By JAIME LOWE
WHEN I was 16, I was admitted to U.C.L.A.’s neuropsychiatric institute. I’d been suffering from increasing paranoia (I thought war was imminent; I thought I would be called into battle) and lack of sleep (I paced our staircase into the early hours of morning). Most profoundly, I thought my parents were actually secret agents, wearing masks, sent to monitor my behavior.
My hallucinations encompassed a wide range of cultural references — Michael Jackson, the Muppets, the Night Stalker, Bob from “Twin Peaks” and the clown from “It.” My parents told the doctors at U.C.L.A. that my behavior had been erratic for two months — I was obsessing over odd things, I wasn’t eating and I was convinced that the end of the world was on its way. In short, I was manic. I was hospitalized for almost a month, and I left the institute with a diagnosis of bipolar disorder.
My cure came in the form of three pink pills: 900 milligrams of lithium. It worked when I was on it. But a few years ago, my general practitioner had discovered heart-attack-level blood pressure and high creatinine measures — side effects that I couldn’t feel but were serious enough to warrant a visit to the E.R. As a result of my taking lithium, my kidneys were breaking down — I basically had a 60-year-old’s kidneys in my 37-year-old body. I was given a choice: I could stay on the lithium and get a kidney transplant eventually, or I could switch medication and risk having mania return.
I chose to try a new medication.
No drug could ever be as cool as lithium, a mysterious element that was present during the Big Bang and lingers throughout the galaxy as primordial stardust. Lithium has a medicinal history that dates to the Greeks and Romans, yet no doctor or researcher knows exactly how or why it works. It just does. It’s on the periodic table of elements, unpatentable and therefore cheap. Depakote, a drug officially approved for bipolar patients in the United States in the mid-1990s, has none of this cachet, and yet it’s known to be as effective as lithium in bipolar cases like mine. So my psychiatrist prescribed it to replace my pink pills.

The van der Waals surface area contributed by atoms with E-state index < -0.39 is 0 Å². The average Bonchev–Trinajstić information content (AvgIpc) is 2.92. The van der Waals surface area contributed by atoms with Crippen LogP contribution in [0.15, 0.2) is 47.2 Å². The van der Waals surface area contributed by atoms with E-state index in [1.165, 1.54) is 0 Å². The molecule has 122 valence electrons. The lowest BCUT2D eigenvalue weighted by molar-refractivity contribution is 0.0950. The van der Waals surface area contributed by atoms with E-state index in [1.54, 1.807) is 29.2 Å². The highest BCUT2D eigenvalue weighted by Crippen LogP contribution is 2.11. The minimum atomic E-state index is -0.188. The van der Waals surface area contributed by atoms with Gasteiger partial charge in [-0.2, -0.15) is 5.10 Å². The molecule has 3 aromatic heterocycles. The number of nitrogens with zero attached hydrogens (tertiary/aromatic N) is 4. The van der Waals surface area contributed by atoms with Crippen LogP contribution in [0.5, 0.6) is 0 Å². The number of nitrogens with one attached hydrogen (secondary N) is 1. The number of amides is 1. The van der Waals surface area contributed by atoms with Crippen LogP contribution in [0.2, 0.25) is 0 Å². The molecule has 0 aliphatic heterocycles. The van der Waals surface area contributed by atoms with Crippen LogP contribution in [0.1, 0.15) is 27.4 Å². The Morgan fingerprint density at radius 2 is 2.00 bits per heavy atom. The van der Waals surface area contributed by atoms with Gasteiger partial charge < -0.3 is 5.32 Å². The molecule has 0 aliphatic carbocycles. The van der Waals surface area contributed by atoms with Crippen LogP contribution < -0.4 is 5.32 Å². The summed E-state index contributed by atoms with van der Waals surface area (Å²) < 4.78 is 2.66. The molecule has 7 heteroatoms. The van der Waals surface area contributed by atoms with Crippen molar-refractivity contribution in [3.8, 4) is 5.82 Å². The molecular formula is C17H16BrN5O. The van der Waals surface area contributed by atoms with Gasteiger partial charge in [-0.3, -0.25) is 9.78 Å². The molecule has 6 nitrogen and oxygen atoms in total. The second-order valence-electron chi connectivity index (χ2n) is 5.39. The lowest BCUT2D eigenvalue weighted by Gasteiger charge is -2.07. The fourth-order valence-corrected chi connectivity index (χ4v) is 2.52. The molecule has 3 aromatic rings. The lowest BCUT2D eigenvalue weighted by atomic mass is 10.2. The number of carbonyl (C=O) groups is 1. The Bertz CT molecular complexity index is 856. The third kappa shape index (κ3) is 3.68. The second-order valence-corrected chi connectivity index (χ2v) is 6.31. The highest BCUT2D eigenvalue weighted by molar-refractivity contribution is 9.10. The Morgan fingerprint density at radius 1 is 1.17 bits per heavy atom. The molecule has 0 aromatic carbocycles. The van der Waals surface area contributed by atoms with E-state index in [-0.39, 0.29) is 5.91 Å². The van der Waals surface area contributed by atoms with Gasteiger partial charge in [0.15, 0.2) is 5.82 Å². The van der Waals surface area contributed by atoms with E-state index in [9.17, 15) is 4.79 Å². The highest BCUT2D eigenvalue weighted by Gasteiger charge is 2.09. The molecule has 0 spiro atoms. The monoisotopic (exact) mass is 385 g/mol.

When I first made the switch, in the fall of 2015, I was resistant. Depakote pills were difficult to swallow, and taking them made me vomit. Almost instantly, I felt bloated all the time and gained seven pounds. I couldn’t stomach the food and drinks I’d been used to consuming without thought: lemons, hot sauce, kombucha, fried anything, cheese, even raw vegetables. I got so dehydrated that for long periods I couldn’t speak. I was increasing the Depakote while on a full dose of lithium — standard practice. My psychiatrist said that some of the intensity of my reactions could have been from taking both medications at the same time. He wasn’t sure, he said, because it’s different for every person.
The worst part of a new medication is not knowing — not knowing whether the symptoms are real, whether what you’re feeling is coming from the medication or from a thousand other life variables. I didn’t feel like myself — I was irrationally angry, disturbed by things I would normally find O.K. Week 1, I felt terrible. Week 2, worse. Week 3, same. Week 4, I wanted to murder Depakote. Week 5, I was barely able to keep it together. Week 6, I called it quits. This was so much worse than sacrificing a kidney, I thought.
I was still on lithium, but I was eager to try the next option. There were so many choices that it would be all right if my body rejected the first one. The world of psychopharmacology was ripe with possibility. At least, that’s what it always seems like in pharmaceutical ads — that a normal life of chasing a red balloon with my golden retriever on a lazy Sunday is only one pill away. That we all should be happy, could be happy, would be happy.
I tried Tegretol. For about two weeks, things were looking up. Until, that is, blood work showed that Tegretol was causing toxicity in my liver. A year had passed since I initially tried the Depakote, so my psychiatrist suggested I try it again. Warily, I agreed. This time the Depakote felt different. The side effects weren’t as bad. I wasn’t crying every day. I didn’t tear up at the mention of cheese. Maybe I was experiencing psychosomatic symptoms the first time.